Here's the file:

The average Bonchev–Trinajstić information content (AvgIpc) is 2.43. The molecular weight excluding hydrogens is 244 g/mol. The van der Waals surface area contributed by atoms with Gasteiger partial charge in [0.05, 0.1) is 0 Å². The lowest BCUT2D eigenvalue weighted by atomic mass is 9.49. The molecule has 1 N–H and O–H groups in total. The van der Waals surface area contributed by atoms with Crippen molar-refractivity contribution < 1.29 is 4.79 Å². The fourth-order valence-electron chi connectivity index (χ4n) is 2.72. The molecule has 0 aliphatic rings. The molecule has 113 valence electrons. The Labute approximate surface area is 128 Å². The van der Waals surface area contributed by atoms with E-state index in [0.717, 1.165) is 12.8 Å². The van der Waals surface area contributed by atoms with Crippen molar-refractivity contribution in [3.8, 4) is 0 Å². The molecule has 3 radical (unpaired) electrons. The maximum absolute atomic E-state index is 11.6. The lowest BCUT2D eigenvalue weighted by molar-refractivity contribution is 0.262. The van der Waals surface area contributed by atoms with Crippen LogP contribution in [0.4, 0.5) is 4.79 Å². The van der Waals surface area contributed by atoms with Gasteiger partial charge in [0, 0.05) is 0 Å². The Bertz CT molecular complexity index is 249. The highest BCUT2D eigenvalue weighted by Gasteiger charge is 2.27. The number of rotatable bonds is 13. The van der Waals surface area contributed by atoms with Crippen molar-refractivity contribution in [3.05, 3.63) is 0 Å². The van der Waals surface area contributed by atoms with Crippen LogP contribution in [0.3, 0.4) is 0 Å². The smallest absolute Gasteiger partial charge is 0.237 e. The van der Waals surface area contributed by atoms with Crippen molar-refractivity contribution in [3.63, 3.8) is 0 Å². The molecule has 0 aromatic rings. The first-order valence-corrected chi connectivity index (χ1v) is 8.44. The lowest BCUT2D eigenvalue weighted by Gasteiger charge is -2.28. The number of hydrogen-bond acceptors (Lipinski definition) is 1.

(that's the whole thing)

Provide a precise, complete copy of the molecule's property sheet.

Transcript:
The average Bonchev–Trinajstić information content (AvgIpc) is 2.43. The molecular weight excluding hydrogens is 244 g/mol. The van der Waals surface area contributed by atoms with Gasteiger partial charge in [0.05, 0.1) is 0 Å². The lowest BCUT2D eigenvalue weighted by atomic mass is 9.49. The molecule has 1 N–H and O–H groups in total. The van der Waals surface area contributed by atoms with Crippen molar-refractivity contribution < 1.29 is 4.79 Å². The fourth-order valence-electron chi connectivity index (χ4n) is 2.72. The molecule has 0 aliphatic rings. The molecule has 113 valence electrons. The Labute approximate surface area is 128 Å². The van der Waals surface area contributed by atoms with E-state index in [0.717, 1.165) is 12.8 Å². The van der Waals surface area contributed by atoms with Crippen molar-refractivity contribution in [3.8, 4) is 0 Å². The molecule has 3 radical (unpaired) electrons. The maximum absolute atomic E-state index is 11.6. The lowest BCUT2D eigenvalue weighted by molar-refractivity contribution is 0.262. The van der Waals surface area contributed by atoms with Crippen LogP contribution in [0.4, 0.5) is 4.79 Å². The van der Waals surface area contributed by atoms with Gasteiger partial charge in [0, 0.05) is 0 Å². The Bertz CT molecular complexity index is 249. The highest BCUT2D eigenvalue weighted by Gasteiger charge is 2.27. The number of rotatable bonds is 13. The van der Waals surface area contributed by atoms with Crippen molar-refractivity contribution in [3.05, 3.63) is 0 Å². The van der Waals surface area contributed by atoms with Crippen LogP contribution in [0.3, 0.4) is 0 Å². The smallest absolute Gasteiger partial charge is 0.237 e. The van der Waals surface area contributed by atoms with Crippen molar-refractivity contribution in [3.63, 3.8) is 0 Å². The molecule has 0 aromatic rings. The first-order valence-corrected chi connectivity index (χ1v) is 8.44. The lowest BCUT2D eigenvalue weighted by Gasteiger charge is -2.28. The number of hydrogen-bond acceptors (Lipinski definition) is 1.